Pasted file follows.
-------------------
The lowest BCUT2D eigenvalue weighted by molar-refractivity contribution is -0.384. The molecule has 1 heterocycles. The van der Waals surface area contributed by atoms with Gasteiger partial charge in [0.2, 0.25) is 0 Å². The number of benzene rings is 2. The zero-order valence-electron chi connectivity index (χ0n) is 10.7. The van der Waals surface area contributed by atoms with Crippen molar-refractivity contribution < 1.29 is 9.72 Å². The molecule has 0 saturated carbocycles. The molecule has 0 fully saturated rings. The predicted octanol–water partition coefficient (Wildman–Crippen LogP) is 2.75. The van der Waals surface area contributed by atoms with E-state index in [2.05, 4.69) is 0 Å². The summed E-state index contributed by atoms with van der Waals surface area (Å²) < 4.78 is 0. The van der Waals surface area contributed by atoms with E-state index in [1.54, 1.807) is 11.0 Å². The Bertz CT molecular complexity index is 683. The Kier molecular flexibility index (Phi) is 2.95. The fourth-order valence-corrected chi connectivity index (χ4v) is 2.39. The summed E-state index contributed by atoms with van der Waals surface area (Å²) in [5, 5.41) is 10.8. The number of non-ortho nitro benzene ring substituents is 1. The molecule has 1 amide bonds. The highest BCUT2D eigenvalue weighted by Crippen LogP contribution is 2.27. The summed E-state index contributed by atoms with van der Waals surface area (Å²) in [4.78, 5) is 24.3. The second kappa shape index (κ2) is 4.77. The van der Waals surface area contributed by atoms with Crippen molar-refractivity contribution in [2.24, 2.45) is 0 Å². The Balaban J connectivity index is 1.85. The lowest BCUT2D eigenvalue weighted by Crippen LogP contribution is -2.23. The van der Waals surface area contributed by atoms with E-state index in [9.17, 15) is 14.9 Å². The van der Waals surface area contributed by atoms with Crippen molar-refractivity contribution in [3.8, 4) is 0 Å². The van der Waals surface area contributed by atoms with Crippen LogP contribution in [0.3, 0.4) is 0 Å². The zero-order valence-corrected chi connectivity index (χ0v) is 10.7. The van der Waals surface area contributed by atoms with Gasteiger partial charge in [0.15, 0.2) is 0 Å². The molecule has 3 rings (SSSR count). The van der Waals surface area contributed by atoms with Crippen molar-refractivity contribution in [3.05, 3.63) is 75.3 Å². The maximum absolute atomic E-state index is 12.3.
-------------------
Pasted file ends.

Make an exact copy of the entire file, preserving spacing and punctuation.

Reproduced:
The lowest BCUT2D eigenvalue weighted by molar-refractivity contribution is -0.384. The molecule has 1 heterocycles. The van der Waals surface area contributed by atoms with Gasteiger partial charge in [0.2, 0.25) is 0 Å². The number of benzene rings is 2. The zero-order valence-electron chi connectivity index (χ0n) is 10.7. The van der Waals surface area contributed by atoms with Crippen molar-refractivity contribution < 1.29 is 9.72 Å². The molecule has 0 saturated carbocycles. The molecule has 0 fully saturated rings. The predicted octanol–water partition coefficient (Wildman–Crippen LogP) is 2.75. The van der Waals surface area contributed by atoms with E-state index in [2.05, 4.69) is 0 Å². The summed E-state index contributed by atoms with van der Waals surface area (Å²) < 4.78 is 0. The van der Waals surface area contributed by atoms with E-state index in [1.54, 1.807) is 11.0 Å². The Bertz CT molecular complexity index is 683. The Kier molecular flexibility index (Phi) is 2.95. The fourth-order valence-corrected chi connectivity index (χ4v) is 2.39. The summed E-state index contributed by atoms with van der Waals surface area (Å²) in [5, 5.41) is 10.8. The number of non-ortho nitro benzene ring substituents is 1. The molecule has 1 amide bonds. The highest BCUT2D eigenvalue weighted by Crippen LogP contribution is 2.27. The summed E-state index contributed by atoms with van der Waals surface area (Å²) in [4.78, 5) is 24.3. The second kappa shape index (κ2) is 4.77. The van der Waals surface area contributed by atoms with Crippen molar-refractivity contribution in [2.24, 2.45) is 0 Å². The Balaban J connectivity index is 1.85. The lowest BCUT2D eigenvalue weighted by Crippen LogP contribution is -2.23. The van der Waals surface area contributed by atoms with E-state index in [9.17, 15) is 14.9 Å². The van der Waals surface area contributed by atoms with Crippen molar-refractivity contribution in [3.8, 4) is 0 Å². The van der Waals surface area contributed by atoms with Crippen LogP contribution in [0.3, 0.4) is 0 Å². The zero-order valence-corrected chi connectivity index (χ0v) is 10.7. The van der Waals surface area contributed by atoms with Gasteiger partial charge in [0.15, 0.2) is 0 Å². The molecule has 3 rings (SSSR count). The van der Waals surface area contributed by atoms with Crippen molar-refractivity contribution in [3.05, 3.63) is 75.3 Å². The maximum absolute atomic E-state index is 12.3.